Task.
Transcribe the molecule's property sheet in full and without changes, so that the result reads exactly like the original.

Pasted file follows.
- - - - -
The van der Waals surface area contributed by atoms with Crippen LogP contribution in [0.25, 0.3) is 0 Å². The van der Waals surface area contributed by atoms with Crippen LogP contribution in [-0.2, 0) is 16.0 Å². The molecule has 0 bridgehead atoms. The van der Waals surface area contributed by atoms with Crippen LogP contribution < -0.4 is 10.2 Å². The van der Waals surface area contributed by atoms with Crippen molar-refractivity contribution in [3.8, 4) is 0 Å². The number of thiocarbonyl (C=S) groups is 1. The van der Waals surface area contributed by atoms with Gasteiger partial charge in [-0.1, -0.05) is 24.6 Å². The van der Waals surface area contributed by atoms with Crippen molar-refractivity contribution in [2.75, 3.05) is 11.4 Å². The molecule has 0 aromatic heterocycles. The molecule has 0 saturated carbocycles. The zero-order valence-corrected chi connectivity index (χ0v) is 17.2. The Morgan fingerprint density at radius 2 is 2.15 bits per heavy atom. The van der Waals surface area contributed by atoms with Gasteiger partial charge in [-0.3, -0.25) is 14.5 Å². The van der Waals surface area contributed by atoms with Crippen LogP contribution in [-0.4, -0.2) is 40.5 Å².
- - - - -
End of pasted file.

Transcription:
The van der Waals surface area contributed by atoms with Crippen LogP contribution in [0.25, 0.3) is 0 Å². The van der Waals surface area contributed by atoms with Crippen LogP contribution in [-0.2, 0) is 16.0 Å². The molecule has 0 bridgehead atoms. The van der Waals surface area contributed by atoms with Crippen LogP contribution < -0.4 is 10.2 Å². The van der Waals surface area contributed by atoms with Crippen molar-refractivity contribution in [3.8, 4) is 0 Å². The number of thiocarbonyl (C=S) groups is 1. The van der Waals surface area contributed by atoms with Gasteiger partial charge in [-0.1, -0.05) is 24.6 Å². The van der Waals surface area contributed by atoms with Crippen molar-refractivity contribution in [2.75, 3.05) is 11.4 Å². The molecule has 0 aromatic heterocycles. The molecule has 0 saturated carbocycles. The zero-order valence-corrected chi connectivity index (χ0v) is 17.2. The Morgan fingerprint density at radius 2 is 2.15 bits per heavy atom. The van der Waals surface area contributed by atoms with Gasteiger partial charge in [-0.3, -0.25) is 14.5 Å². The van der Waals surface area contributed by atoms with Crippen LogP contribution in [-0.4, -0.2) is 40.5 Å².